We flew about a ½ hour to 45 minutes, and we climbed to about 1,200 feet but averaged about 1,000 feet.
We settled gently down in a field about 3ish miles from where we took off. We hung out in the basket waiting for the chase crew to come pick us up. Once they arrived, we laid the basket on its side, dropped the balloon, and started to pack it up. At this point, they put me to work to earn my ride. I was eager to help, and after they snapped a few pics of me “working,” they pushed me out of the way and got to work in earnest. We folded the balloon and put it back in its bag. In an effort to pack it in, we all grabbed a piece of the bag and lifted the outer edges, then we did it again, then we started to do it a 3rd time, and as we began to lift, everyone let go…everyone but the uninitiated, and that would be me. S’all good, though.
After getting back to the show site, I was informed by the crew that I needed to head back for initiation and breakfast (yes, don’t forget that the clock hadn’t even struck 9 am at this point). I was a little concerned because I still hadn’t reported for work, but neither had my friend (excuse me, my Supervisor). She reported to her balloon, and was told that it didn’t look like she was going to make it, but at the last minute, she was able to climb aboard and got to go as well.
I hung out at the exhibit for a few minutes, and then the Captain came to get me. We headed back over to where the balloonists’ trailers were now situated for tailgating, and I hung out while everyone got things ready for breakfast. Breakfast consisted of omelettes made in Ziploc® bags. They were pretty awesome. But before we could eat the omelettes, there was the matter of initiation. As I mentioned, I was a ballooning virgin, and as with most specialized communities, there are initiations for the neophyte.
I think that tradition and ritual are extremely important, and if you are going to do them, you really ought to do them right. As I said, the actual flight in the balloon was great, but was less thrilling than I had expected. I am so incredibly grateful that I had the captain and crew that I did because while I can talk about the actual flight as an independent experience, I really feel that the whole time I spent with the group is all part and parcel. As such, because they welcomed me to fly with them, because they took me in and invited me to their tailgating, and because they took the traditions so seriously, the overall experience was an incredible one, and I won’t soon forget it. After comparing notes with the Supervisor, I definitely had a better overall experience.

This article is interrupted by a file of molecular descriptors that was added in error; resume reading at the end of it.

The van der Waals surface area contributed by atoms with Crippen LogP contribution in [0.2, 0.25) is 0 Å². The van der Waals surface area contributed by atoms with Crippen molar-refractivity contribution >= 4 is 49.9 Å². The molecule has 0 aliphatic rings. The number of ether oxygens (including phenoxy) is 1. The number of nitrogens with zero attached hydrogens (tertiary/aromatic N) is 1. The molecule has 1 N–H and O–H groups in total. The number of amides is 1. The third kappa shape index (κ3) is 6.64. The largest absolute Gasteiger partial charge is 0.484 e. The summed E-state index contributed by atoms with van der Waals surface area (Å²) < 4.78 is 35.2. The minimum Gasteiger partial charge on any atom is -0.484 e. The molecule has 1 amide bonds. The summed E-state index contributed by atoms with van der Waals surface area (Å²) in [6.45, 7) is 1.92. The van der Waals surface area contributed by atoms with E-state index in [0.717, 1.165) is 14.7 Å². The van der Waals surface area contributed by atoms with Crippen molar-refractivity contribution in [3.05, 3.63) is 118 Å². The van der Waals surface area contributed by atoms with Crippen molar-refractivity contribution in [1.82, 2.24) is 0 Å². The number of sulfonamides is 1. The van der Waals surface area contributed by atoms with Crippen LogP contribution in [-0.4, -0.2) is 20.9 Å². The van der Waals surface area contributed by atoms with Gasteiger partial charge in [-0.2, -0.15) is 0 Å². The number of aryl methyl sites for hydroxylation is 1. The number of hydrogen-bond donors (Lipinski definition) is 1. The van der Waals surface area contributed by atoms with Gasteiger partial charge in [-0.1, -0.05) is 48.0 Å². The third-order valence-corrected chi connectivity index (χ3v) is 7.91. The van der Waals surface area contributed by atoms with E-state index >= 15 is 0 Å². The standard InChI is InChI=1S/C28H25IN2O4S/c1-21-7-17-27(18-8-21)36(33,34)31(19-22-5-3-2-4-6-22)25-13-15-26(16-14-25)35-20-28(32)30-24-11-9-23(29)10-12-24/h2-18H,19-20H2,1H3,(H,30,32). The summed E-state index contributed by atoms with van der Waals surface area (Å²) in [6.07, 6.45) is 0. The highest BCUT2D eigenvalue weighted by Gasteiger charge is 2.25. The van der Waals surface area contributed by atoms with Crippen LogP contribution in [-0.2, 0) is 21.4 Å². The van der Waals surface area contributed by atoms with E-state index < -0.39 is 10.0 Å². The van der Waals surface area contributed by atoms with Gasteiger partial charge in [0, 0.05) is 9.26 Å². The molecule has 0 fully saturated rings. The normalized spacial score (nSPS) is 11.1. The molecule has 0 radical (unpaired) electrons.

So, as most initiations are supposed to be a surprise to the initiate, I will not go into details. All I will say is that it included the history of ballooning, an explanation of why champagne is important to the hobby, and, of course, a champagne toast. If you want to know more, go in a hot air balloon, and you will get initiated. The initiation, like this post, ended with the Balloonists prayer:
May the sun bless you with its warm hands.
May you fly so high and so well that God
joins you in laughter and sets you gently
back into the loving arms of Mother Earth.
Blah-blah blah-blah blah-blah
Blah-blah blah-blah blah-blah
Blah-blah blah-blah blah-blah
Was all that was gained from our meet.
My boss who is not discreet
Did finally admit
Her job, she's quit
And now to the bar we'll retreat
There's a new theory in play
That she has come back to stay
To jockey for power's
the thought of the hour
Why won't she go away
So now we think we know
The boss intends to go
plans to retire
we think her desire
There's none who will feel any woe!
The boss is back at work
What reason for this quirk
A month sans boss
is what we have lost
and now I can't even smirk
I am finally getting off my ass and doing something about my personal situation. RC always says that inertia is a very powerful force, and she's right.
Anyway, about a month ago, the Jamaican Boss Lady sent this job announcement to me. I put my application in the mail this morning.
To see the job description, Read more »
I know that I said this was going to be a regular thread, but alas, it doesn't seem to have turned out that way. There are a couple of
- I have not been to too many meetings (or the Ring Lady hasn't been there)
- Nothing really good was said that warrented taking up space on my blog
Today's meeting gave us this quotation, but it's not the best I've heard:
"...a living, breathing interchange..."
Today’s Staff meeting quote isn’t really a quote, but a note that the expression “term of art” was used 3 times in one meeting.